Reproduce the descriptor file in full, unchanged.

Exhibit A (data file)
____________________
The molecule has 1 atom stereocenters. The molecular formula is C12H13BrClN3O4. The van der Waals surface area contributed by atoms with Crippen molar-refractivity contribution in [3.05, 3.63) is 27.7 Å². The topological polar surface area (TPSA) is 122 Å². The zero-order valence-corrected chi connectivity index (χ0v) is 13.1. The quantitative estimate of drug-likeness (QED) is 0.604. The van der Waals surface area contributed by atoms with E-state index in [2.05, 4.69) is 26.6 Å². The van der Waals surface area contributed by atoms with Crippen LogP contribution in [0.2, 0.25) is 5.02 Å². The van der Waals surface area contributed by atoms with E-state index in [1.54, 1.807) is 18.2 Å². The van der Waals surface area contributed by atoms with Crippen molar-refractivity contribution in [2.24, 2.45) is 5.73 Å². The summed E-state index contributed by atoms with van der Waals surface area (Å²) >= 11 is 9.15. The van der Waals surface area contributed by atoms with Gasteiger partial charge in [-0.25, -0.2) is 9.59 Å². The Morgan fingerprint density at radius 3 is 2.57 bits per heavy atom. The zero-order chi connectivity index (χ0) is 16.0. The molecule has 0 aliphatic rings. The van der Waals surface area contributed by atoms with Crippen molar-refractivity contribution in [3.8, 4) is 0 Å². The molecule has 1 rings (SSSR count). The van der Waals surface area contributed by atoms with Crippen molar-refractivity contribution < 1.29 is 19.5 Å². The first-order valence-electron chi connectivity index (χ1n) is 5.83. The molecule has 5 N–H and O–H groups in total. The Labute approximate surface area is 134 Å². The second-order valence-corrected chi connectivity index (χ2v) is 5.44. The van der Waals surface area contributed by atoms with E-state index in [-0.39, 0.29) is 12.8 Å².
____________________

The molecule has 1 atom stereocenters. The molecular formula is C12H13BrClN3O4. The van der Waals surface area contributed by atoms with Crippen molar-refractivity contribution in [3.05, 3.63) is 27.7 Å². The topological polar surface area (TPSA) is 122 Å². The zero-order valence-corrected chi connectivity index (χ0v) is 13.1. The quantitative estimate of drug-likeness (QED) is 0.604. The van der Waals surface area contributed by atoms with E-state index in [2.05, 4.69) is 26.6 Å². The van der Waals surface area contributed by atoms with Crippen LogP contribution in [0.2, 0.25) is 5.02 Å². The van der Waals surface area contributed by atoms with E-state index in [1.54, 1.807) is 18.2 Å². The van der Waals surface area contributed by atoms with Crippen molar-refractivity contribution in [2.24, 2.45) is 5.73 Å². The summed E-state index contributed by atoms with van der Waals surface area (Å²) >= 11 is 9.15. The van der Waals surface area contributed by atoms with Gasteiger partial charge in [-0.25, -0.2) is 9.59 Å². The Morgan fingerprint density at radius 3 is 2.57 bits per heavy atom. The zero-order chi connectivity index (χ0) is 16.0. The molecule has 0 aliphatic rings. The van der Waals surface area contributed by atoms with Crippen molar-refractivity contribution in [3.8, 4) is 0 Å². The molecule has 1 rings (SSSR count). The van der Waals surface area contributed by atoms with Crippen molar-refractivity contribution < 1.29 is 19.5 Å². The first-order valence-electron chi connectivity index (χ1n) is 5.83. The molecule has 5 N–H and O–H groups in total. The Labute approximate surface area is 134 Å². The second-order valence-corrected chi connectivity index (χ2v) is 5.44. The van der Waals surface area contributed by atoms with E-state index in [-0.39, 0.29) is 12.8 Å².